His attempts at accents and self-deprecation received the most laughs from the audience. The first half centred more around gags as he moved swiftly from subject to subject. However, he ventured into dangerous territory on a couple of occasions with obscene references that needed to be handled more carefully and, as a result, they didn’t sit well with the majority of the audience.

The largest laughs of the night were during Kelly’s interaction with the Salford audience. He picked out his ‘bald brothers’, and chatted to a Papa Bear lookalike (a Storage Hunters character). Frustratingly a member of the audience heckled on a few too many occasions, and although Kelly encouraged it, and his belittling comebacks were effective, it seemed to disrupt the momentum of the show, causing him to lose his way.

Storage Hunters has become a guilty pleasure for regular viewers of daytime television and, expectedly, its fans had been drawn to tonight’s show. Kelly, fully realising the makeup of his audience, dropped in several references to his TV career during the show. He took full advantage of the shared knowledge his audience possessed through a trivia quiz. Never has the knowledge of mind-numbing daytime television been more useful. Asking for politely raised hands, those who correctly answered the questions, which in terms of difficulty were on a par with those asked on University Challenge, were called on stage to claim prizes ranging from an unwanted hunk calendar to an exclusive signed photo. Kelly’s improvisation, along with the willingness of the Lowry audience, created some great laughs.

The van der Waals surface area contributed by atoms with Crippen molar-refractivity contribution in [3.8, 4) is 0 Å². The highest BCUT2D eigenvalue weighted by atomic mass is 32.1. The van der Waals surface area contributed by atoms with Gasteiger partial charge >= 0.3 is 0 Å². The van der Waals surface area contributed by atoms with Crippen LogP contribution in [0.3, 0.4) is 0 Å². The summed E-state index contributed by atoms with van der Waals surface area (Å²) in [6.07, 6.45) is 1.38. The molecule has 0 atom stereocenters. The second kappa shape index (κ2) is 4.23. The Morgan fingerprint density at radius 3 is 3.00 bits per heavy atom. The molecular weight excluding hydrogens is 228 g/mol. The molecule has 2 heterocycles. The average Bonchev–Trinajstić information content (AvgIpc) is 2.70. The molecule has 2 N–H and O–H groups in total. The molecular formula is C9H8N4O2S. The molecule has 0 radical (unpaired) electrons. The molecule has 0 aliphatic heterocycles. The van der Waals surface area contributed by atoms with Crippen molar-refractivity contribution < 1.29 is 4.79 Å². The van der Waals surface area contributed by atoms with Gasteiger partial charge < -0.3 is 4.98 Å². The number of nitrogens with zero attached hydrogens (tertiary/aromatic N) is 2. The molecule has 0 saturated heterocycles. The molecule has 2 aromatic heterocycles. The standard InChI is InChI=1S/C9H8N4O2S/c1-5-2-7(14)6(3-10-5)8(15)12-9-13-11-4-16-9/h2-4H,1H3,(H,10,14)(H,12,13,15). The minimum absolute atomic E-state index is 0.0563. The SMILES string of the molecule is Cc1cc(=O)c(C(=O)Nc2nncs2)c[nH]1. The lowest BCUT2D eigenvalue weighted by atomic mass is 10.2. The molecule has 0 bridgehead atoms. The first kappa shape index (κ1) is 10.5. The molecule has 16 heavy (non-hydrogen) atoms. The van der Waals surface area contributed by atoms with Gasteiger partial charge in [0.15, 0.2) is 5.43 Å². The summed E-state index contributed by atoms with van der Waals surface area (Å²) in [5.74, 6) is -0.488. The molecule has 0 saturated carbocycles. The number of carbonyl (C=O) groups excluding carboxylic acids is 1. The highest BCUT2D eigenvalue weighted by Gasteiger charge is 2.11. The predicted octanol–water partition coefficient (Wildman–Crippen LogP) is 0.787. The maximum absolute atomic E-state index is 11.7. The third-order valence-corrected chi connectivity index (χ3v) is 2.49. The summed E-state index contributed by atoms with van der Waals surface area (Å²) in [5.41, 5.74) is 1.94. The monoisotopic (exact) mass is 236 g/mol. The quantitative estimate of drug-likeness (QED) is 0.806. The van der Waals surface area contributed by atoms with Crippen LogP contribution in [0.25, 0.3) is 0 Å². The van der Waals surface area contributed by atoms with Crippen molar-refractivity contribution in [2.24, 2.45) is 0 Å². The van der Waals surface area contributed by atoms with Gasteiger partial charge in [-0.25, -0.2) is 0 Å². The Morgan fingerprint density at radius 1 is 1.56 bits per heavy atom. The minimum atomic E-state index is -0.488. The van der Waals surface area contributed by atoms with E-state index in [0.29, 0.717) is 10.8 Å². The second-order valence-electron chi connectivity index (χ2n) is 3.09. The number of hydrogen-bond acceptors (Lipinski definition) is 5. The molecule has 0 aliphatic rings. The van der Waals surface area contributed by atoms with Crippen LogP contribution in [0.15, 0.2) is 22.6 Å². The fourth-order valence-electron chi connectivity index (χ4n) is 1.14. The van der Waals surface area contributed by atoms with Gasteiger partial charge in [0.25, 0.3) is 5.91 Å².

The show’s finale was, what else, an auction. Admirably raising money for Help for Heroes, members of the audience and Kelly himself had brought along items to sell in his trademark style. A ukulele, some jewellery and a pocket watch were all up for grabs, and with hands flying up everywhere, all items were sold for over £50. The big money was raised with Kelly’s items. Signed shirts went for £100 each and so too did a pair of silly doodles of the Storage Hunters characters.  As the show ended to thunderous applause, Kelly had built up a rapport with his audience. This was strengthened after the show, as fans were able to meet him, get autographs and pose for pictures with him.

Kelly’s stand up offers a thoroughly enjoyable evening. He rolled jokes out at a decent pace, not all of them worked, but those that did forged resounding laughter. The second half of the show was by far the most enjoyable. It felt more natural as he showcased himself as a great improviser and conductor of an audience. Overall, Kelly provided a solid
night of comedy.

3